women are more supportive of women’s
      rights than are Muslim men. For example,
      in 12 of the 23 countries where the
      question was asked, Muslim women voice
      greater support than Muslim men for a
      woman’s right to decide whether to wear a
      veil in public. In the remaining 11
      countries, opinions of women and men do
      not differ significantly on this question.
      Similarly, when it comes to the issue of
      equal inheritance for sons and daughters,
      Muslim women in nine countries are more
      likely than Muslim men to support it. But
      in the 14 other countries where the
      question was asked, the views of women
      and men are not significantly different.

      • Diana MacPherson
        Posted May 8, 2013 at 1:58 pm | Permalink

        Interesting….would still like to see this reflected graphically though instead of generalized.

  7. Diane G.
    Posted May 8, 2013 at 11:26 am | Permalink


  8. ForCarl
    Posted May 8, 2013 at 11:45 am | Permalink

    I have seen two articles on a liberal blog site excoriating Ayaan Hirsi Ali for her hard line on Islam as being proof she is a “tool” for the right wing in American politics. If anyone of these people read her book Infidel, they might get an understanding of her positions. After all, she lived within a world that exhibited all these disturbing survey results.

    • Diane G.
      Posted May 8, 2013 at 2:00 pm | Permalink

      Everyone should read Infidel.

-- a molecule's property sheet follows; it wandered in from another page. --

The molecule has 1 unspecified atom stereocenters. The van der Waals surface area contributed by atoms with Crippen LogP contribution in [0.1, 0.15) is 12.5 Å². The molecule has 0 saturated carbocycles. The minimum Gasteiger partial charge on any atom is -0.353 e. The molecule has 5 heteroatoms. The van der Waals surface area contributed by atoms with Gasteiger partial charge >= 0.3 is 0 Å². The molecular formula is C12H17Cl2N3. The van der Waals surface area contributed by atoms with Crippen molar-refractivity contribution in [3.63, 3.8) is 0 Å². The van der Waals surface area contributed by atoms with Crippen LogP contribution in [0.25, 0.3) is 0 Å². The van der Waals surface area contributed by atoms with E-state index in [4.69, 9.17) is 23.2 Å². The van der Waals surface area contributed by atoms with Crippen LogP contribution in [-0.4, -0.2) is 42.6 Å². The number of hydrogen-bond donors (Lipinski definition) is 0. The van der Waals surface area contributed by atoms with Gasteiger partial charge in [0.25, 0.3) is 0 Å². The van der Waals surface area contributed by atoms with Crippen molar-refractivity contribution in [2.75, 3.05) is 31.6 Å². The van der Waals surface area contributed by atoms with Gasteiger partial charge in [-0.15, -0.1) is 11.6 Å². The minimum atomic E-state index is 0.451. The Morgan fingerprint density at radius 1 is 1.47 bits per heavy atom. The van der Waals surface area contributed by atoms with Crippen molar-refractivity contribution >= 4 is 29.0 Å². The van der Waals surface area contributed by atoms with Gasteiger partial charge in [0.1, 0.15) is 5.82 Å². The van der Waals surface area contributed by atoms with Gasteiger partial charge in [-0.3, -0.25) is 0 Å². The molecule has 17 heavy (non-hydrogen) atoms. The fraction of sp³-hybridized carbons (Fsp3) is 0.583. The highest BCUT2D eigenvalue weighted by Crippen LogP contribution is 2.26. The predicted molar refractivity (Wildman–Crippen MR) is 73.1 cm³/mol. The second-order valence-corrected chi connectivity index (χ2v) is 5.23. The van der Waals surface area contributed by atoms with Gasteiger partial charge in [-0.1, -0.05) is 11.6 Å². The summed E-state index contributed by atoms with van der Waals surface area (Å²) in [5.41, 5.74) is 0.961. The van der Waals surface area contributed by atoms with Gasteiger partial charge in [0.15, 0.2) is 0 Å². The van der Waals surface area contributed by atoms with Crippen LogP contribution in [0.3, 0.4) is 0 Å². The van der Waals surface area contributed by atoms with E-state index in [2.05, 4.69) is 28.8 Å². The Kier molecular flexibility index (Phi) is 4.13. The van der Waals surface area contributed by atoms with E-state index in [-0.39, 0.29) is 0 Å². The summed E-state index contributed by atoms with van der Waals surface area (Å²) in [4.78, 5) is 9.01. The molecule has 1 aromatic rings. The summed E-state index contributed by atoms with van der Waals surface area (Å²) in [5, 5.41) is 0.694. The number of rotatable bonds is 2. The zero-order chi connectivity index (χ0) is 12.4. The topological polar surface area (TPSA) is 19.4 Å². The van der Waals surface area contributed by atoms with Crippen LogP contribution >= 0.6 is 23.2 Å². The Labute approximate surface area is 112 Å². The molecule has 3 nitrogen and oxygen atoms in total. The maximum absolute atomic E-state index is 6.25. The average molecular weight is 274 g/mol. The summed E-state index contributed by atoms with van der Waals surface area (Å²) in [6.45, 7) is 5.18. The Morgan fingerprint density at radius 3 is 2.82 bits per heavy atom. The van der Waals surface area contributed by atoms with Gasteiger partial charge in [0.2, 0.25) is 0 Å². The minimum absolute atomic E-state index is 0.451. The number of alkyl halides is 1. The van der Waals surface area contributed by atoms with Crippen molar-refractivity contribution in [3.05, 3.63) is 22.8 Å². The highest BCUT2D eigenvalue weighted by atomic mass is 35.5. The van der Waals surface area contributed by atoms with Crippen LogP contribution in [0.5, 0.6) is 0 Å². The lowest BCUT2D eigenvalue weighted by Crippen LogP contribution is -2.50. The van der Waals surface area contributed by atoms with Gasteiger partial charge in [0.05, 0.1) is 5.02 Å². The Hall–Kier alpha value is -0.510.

• Diana MacPherson
      Posted May 8, 2013 at 4:59 pm | Permalink

      Wow that’s pretty bold of them to criticize her. Infidel was a very enlightening book.

  9. Posted May 8, 2013 at 11:51 am | Permalink

    It’s amusing how many of those Muslim countries believe in ToE more strongly than Frist-World, Predominantly Christian America…

    From Wikipedia:

    Young Earth Creationism 31%
    Belief in God-guided evolution 32%
    Belief in evolution without God 22%

    It’s economics, Jerry, not religion. In fact, within economics it has to do with poverty and income gap differentials. The flatter the wealth distribution in a society, the less religion and what religion there is becomes more and more liberalized (less toxic as a focus).

    The US, it should be noted, is the most ‘religious’ first-world country. It’s also has the greatest wealth inequity and maladaptive social-safety-net.

    Start at Wikipedia and work yourself up. I damn well know you’re smart enough to understand the data and arguments and the 500 years history you’ll need to familiarize yourself with.

    But it shouldn’t take that long…

    • steve oberski
      Posted May 8, 2013 at 12:20 pm | Permalink

      Got it all figured out, don’t you ?

      “Uncertainty is an uncomfortable position. But certainty is an absurd one.” ― Voltaire

      • Ernest
        Posted May 12, 2013 at 12:50 pm | Permalink